Record: oai:ARNO:643653

AuteurBart van Leijden
TitelRancune als iets slechts. De publieke opinie omtrent operatie Black Tulip en de annexatiekwestie
BegeleidersPeter/P.H Van Dam, Bram/A.G.M Mellink
FaculteitFaculteit der Geesteswetenschappen
OpleidingFGw MA - Geschiedenis: Geschiedenis van de Internationale Betrekkingen - 404625
TrefwoordenNederland; Duitsland; Black; Tulip; annexatie
SamenvattingAfter the devestating German occupation of the Netherlands, the Netherlands had to
concider how to cope with the defeated neighbouring country. In this thesis, the Dutch public
debate is being investigated in the two separate themes, more specifically Operation Black
Tulip and the annexation debate. Operation Black Tulip was based on the governmental plan
to remove Germans out of the Netherlands, whereas the annexation debate pertains to the
Netherlands annexation of Germany as a means of paying off the damage created by the
Germans from the war. Sources used to support this thesis were derived from pamphlets and
reports from the five biggest national newspapers. The arguments of the debates are
presented in sixteen categories, which include those for and against each side of the debates.
In the course of four years, both debates had a shift in issues for two different reasons. In the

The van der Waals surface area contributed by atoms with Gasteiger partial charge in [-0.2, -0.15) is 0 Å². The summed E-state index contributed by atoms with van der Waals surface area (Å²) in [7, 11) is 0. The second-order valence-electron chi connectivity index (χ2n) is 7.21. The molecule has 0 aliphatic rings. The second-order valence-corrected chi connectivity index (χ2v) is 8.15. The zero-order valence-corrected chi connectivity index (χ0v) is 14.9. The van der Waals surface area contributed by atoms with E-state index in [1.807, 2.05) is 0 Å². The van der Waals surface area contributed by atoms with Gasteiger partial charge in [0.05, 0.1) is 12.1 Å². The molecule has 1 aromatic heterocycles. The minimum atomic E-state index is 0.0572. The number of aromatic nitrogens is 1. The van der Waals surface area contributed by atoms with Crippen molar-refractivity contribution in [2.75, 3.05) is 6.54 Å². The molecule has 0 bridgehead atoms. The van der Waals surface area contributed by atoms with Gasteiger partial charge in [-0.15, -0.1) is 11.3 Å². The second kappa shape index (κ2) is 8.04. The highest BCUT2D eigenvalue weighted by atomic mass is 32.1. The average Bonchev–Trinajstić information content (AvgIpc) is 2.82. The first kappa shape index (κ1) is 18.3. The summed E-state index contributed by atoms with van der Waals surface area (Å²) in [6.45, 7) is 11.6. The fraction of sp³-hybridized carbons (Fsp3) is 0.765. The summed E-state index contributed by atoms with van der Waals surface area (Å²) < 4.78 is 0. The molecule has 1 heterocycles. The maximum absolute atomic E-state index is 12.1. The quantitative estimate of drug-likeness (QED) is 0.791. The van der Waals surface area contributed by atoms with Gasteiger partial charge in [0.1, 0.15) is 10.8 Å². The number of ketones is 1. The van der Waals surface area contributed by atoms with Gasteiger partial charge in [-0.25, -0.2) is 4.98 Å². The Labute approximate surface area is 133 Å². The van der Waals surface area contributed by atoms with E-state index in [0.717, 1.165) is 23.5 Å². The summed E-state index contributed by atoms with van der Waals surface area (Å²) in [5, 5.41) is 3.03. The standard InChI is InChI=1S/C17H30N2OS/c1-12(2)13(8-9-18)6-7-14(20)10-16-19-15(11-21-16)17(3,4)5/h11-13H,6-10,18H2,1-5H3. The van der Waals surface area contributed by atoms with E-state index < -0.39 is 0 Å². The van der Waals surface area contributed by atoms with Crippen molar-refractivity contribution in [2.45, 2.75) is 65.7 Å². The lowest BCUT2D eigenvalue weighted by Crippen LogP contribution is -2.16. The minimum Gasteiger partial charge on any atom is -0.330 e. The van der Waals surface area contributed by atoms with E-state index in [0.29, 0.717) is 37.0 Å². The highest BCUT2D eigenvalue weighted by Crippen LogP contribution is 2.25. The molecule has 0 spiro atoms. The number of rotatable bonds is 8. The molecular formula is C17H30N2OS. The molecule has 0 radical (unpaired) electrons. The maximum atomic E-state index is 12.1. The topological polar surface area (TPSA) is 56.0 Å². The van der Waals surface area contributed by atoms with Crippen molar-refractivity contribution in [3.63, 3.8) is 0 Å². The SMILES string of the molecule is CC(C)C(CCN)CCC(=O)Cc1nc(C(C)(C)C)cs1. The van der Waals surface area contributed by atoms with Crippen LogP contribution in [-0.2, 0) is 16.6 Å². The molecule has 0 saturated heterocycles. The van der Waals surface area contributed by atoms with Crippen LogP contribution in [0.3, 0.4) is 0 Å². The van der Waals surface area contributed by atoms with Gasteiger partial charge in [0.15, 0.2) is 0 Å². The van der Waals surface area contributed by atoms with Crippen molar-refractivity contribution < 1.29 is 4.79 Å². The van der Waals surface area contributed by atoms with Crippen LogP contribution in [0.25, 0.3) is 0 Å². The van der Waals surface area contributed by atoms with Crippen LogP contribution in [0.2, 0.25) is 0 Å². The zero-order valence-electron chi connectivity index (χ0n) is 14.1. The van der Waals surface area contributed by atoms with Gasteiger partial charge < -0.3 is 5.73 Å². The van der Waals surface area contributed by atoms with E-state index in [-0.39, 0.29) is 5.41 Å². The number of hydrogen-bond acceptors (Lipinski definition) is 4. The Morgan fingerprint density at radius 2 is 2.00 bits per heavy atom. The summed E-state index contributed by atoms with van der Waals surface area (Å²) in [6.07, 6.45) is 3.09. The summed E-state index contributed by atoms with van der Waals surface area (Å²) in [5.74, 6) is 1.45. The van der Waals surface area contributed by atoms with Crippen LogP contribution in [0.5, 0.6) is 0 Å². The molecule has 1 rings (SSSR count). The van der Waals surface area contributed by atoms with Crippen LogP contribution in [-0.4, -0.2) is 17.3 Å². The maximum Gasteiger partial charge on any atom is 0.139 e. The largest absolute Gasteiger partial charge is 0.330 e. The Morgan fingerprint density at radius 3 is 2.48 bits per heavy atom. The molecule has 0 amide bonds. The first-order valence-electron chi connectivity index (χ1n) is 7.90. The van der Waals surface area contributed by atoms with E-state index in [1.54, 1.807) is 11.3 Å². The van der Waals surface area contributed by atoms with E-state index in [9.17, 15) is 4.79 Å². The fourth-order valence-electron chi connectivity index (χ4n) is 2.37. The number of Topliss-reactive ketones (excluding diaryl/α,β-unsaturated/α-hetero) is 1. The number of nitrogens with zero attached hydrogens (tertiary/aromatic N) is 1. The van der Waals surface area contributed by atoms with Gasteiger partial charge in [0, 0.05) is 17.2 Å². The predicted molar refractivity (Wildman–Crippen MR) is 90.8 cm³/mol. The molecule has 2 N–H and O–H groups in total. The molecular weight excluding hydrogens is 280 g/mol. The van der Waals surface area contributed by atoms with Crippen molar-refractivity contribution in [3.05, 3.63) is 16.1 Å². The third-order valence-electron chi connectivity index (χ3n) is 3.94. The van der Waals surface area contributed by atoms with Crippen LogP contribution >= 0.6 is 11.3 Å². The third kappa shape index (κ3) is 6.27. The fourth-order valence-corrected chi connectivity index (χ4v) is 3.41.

case of Operation Black Tulip, the debate shifted because of the modifications the Dutch
government made in the expulsion policy. In the case of the annexation debate, the marked
difference was the public consiousness that the whole matter was dependent on how powered
Allied forces, such as the United States as well as the United Kingdom, would treat the Dutch
annexation claims combined with the European unification ideas.
These themes are also used to identify if the conclusions and presumptions of historians such
as Huub Wijfjes and Hans Blom about the Pillarisation (politico-denominational segregation)
of the Dutch society are true. The paper reseach made it possible to do this survey because
Hans Blom claimed, for instance, that the political parties heavily influenced newspaper
journalism. Through this survey, it seemed that such claims needed more nuance because it
is not necessarily reflective of the historic past. Newspapers sometimes changed their stance
regarding the debate, or did their best to inform readers of different sides of the debate.
Issues within the debates were derived from the resentment towards the Germans. However,
it is worth noting that no participant of the debate admits to such resentment. A majority of
participants claim the debate is based on unbiased rational arguements, which offers
explaination to the chosen title of this thesis.
Soort document scriptie master